Posted June 17, 2010 at 1:45 pm | Permalink
  6. Malcolm says

    Well Malcolm, do you disagree with the basic theoretical point that erecting barriers between populations only enhances the accumulation of cultural (and biological) differences?

    No. But it seems that you would not agree that there might be some value in preserving those differences. Regarding Islam in particular: if you want to see the results of not erecting appropriate barriers, have a look at Britain and Europe. Is that what you want?

    The so-called Muslim world is experiencing the resurgence of fundamentalism precisely because old established orders are threatened by cultural (and political and economic) intrusions from the West.

    Ah yes, the familiar refrain (indeed, as fatiguingly familiar as it is suicidally hallucinatory): it’s all our fault, of course. All we have to do is fling open our doors and tone down our obnoxious cultural “intrusions”, and comity will ensue, at no cultural cost to the West. The Muslims of the world really just want to love us for what we are, if we would only let them.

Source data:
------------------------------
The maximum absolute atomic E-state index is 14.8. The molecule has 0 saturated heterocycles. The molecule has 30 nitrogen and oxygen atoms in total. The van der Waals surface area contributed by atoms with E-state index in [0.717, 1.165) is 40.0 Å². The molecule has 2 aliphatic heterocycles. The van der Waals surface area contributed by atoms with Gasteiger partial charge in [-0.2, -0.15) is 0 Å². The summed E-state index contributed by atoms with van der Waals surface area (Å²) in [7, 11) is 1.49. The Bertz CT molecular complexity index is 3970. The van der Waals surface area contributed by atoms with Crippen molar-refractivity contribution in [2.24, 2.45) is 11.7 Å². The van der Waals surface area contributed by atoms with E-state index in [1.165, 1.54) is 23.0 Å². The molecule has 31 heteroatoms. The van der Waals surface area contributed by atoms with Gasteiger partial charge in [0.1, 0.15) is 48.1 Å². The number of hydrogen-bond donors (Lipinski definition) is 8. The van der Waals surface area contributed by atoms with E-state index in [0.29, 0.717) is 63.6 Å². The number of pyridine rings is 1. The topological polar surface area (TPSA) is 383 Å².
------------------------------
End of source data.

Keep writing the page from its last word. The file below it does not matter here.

Nonsense. Forgive me, but that is nothing more than starry-eyed, idealistic poppycock, with a distasteful measure of cultural self-abasement mixed in.

    The so-called “so-called” Muslim world is experiencing a resurgence of “fundamentalism” because Islam has never, throughout its history, strayed far from it for long, and always returns to the well. The fact is that what you call “fundamentalism” is Islam itself, and what apologists in the West call “moderate” Islam is in fact heresy and apostasy.